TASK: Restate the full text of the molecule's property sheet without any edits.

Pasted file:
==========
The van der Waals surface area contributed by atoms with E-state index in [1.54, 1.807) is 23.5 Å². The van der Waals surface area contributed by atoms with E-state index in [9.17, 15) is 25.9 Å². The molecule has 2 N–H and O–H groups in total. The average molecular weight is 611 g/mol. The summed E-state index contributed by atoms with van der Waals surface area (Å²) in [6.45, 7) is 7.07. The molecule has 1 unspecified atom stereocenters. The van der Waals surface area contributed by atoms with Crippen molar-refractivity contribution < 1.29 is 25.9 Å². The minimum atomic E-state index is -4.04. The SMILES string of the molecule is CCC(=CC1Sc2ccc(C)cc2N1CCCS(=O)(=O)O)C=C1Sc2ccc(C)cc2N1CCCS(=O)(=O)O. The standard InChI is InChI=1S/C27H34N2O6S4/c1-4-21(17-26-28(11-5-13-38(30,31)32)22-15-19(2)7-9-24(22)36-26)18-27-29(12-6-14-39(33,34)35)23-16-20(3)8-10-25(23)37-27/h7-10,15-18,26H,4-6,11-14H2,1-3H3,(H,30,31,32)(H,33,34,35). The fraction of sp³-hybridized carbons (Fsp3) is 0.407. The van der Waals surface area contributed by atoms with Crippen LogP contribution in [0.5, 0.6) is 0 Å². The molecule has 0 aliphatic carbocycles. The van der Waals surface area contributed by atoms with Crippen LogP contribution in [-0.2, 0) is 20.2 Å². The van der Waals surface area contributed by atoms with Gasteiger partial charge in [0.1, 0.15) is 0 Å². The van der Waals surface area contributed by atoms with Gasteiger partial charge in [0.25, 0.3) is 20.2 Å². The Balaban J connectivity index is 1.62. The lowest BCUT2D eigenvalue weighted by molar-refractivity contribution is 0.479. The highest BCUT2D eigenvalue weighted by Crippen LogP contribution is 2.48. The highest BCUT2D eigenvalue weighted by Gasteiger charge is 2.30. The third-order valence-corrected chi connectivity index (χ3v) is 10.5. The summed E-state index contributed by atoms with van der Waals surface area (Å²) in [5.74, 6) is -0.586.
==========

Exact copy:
The van der Waals surface area contributed by atoms with E-state index in [1.54, 1.807) is 23.5 Å². The van der Waals surface area contributed by atoms with E-state index in [9.17, 15) is 25.9 Å². The molecule has 2 N–H and O–H groups in total. The average molecular weight is 611 g/mol. The summed E-state index contributed by atoms with van der Waals surface area (Å²) in [6.45, 7) is 7.07. The molecule has 1 unspecified atom stereocenters. The van der Waals surface area contributed by atoms with Crippen molar-refractivity contribution < 1.29 is 25.9 Å². The minimum atomic E-state index is -4.04. The SMILES string of the molecule is CCC(=CC1Sc2ccc(C)cc2N1CCCS(=O)(=O)O)C=C1Sc2ccc(C)cc2N1CCCS(=O)(=O)O. The standard InChI is InChI=1S/C27H34N2O6S4/c1-4-21(17-26-28(11-5-13-38(30,31)32)22-15-19(2)7-9-24(22)36-26)18-27-29(12-6-14-39(33,34)35)23-16-20(3)8-10-25(23)37-27/h7-10,15-18,26H,4-6,11-14H2,1-3H3,(H,30,31,32)(H,33,34,35). The fraction of sp³-hybridized carbons (Fsp3) is 0.407. The van der Waals surface area contributed by atoms with Crippen LogP contribution in [0.5, 0.6) is 0 Å². The molecule has 0 aliphatic carbocycles. The van der Waals surface area contributed by atoms with Crippen LogP contribution in [-0.2, 0) is 20.2 Å². The van der Waals surface area contributed by atoms with Gasteiger partial charge in [0.1, 0.15) is 0 Å². The van der Waals surface area contributed by atoms with Gasteiger partial charge in [0.25, 0.3) is 20.2 Å². The Balaban J connectivity index is 1.62. The lowest BCUT2D eigenvalue weighted by molar-refractivity contribution is 0.479. The highest BCUT2D eigenvalue weighted by Crippen LogP contribution is 2.48. The highest BCUT2D eigenvalue weighted by Gasteiger charge is 2.30. The third-order valence-corrected chi connectivity index (χ3v) is 10.5. The summed E-state index contributed by atoms with van der Waals surface area (Å²) in [5.74, 6) is -0.586.